When It Comes to Athletics, Chemistry is the Real MVP
Friday night lights are soon to be ablaze as schools across the nation welcome the return of their students – and fall sports.
And although the jock-verses-nerd plot will surely continue to have a home in popular culture, our student athletes owe much of their safety to chemistry.
High school football players suffer roughly 1 concussion per 1,000 games and practices, making helmet safety a top priority. New helmet designs developed in the last decade often make use of a flexible polycarbonate shell that surrounds different types of shock-absorbing plastic.
One design by a team of mechanical engineers at the University of Michigan uses an elastic-like plastic to absorb energy. In a cool feat of engineering, their helmet’s outer two layers work together to change the vibration caused by an impact so it’s better absorbed.
Other designs currently on the market use different layers of polystyrene foam on the inside of helmets help to absorb the blow. If “polystyrene” rings a bell, it’s likely because you see it regularly. It’s also used to make take-away containers, albeit that kind is much less dense (think: more squishy) than what you’d find in a football helmet.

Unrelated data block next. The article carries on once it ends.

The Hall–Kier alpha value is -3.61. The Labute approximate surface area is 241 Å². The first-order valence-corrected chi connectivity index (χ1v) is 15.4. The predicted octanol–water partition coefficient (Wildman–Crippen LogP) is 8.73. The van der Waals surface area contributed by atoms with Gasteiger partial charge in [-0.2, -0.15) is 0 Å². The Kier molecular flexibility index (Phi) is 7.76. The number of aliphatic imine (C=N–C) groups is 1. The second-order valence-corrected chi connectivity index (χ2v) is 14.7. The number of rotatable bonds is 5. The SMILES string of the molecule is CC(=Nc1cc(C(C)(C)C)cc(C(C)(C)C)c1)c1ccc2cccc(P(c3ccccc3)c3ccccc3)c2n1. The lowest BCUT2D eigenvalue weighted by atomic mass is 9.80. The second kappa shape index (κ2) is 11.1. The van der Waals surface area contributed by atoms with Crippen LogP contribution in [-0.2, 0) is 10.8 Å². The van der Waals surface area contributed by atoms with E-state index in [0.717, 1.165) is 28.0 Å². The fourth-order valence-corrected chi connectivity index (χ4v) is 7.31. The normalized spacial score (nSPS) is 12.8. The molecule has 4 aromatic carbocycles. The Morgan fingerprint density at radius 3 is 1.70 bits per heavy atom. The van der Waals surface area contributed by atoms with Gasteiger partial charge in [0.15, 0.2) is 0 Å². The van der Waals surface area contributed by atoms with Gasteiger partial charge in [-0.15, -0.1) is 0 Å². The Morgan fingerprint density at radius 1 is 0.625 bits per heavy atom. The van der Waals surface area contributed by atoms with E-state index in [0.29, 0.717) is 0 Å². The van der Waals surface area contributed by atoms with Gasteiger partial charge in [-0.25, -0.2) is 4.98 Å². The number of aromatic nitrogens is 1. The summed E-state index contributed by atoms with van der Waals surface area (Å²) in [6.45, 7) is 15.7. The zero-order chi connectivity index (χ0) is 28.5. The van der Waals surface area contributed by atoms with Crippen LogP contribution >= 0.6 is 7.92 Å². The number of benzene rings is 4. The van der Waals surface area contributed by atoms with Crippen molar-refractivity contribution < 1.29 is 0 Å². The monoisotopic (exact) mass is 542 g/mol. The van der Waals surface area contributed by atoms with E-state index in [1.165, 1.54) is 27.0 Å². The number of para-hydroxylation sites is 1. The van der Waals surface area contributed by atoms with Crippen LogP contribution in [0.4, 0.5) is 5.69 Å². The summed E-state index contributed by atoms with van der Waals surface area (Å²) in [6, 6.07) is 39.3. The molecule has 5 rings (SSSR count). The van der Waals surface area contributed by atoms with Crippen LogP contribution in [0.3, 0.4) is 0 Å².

The polycarbonate plastic which makes up the tough outside of a helmet is strong, shatter-resistant, plastic that is also used to make cell phones, CDs, and water bottles. Although we mostly hear about Bisphenol A, or BPA, in food and beverage containers, BPA is often what makes polycarbonates so tough. After all, it’s just as important for a football helmet not to crack on impact as it is to ensure food containers and processing equipment don’t shatter into your dinner.
As hundreds of studies indicate, it doesn’t matter if your quarterback eats his post-game snack out of plastic containers or rubs his helmet for good luck before every practice – the BPA in both is safe. Since humans excrete all the BPA they come into contact with in roughly 24 hours, real-life exposure never gets anywhere near the safety threshold set by the U.S. FDA (or any other nation’s safety agency, for that matter).
So when activists call for a blanket ban on BPA or polystyrene, their demands have a far greater consequence than just affecting what containers we put our leftovers in. That’s why it’s important to understand the risks both of using a chemical, and of not using it.
As far as keeping our student athletes safe, chemistry is the real MVP.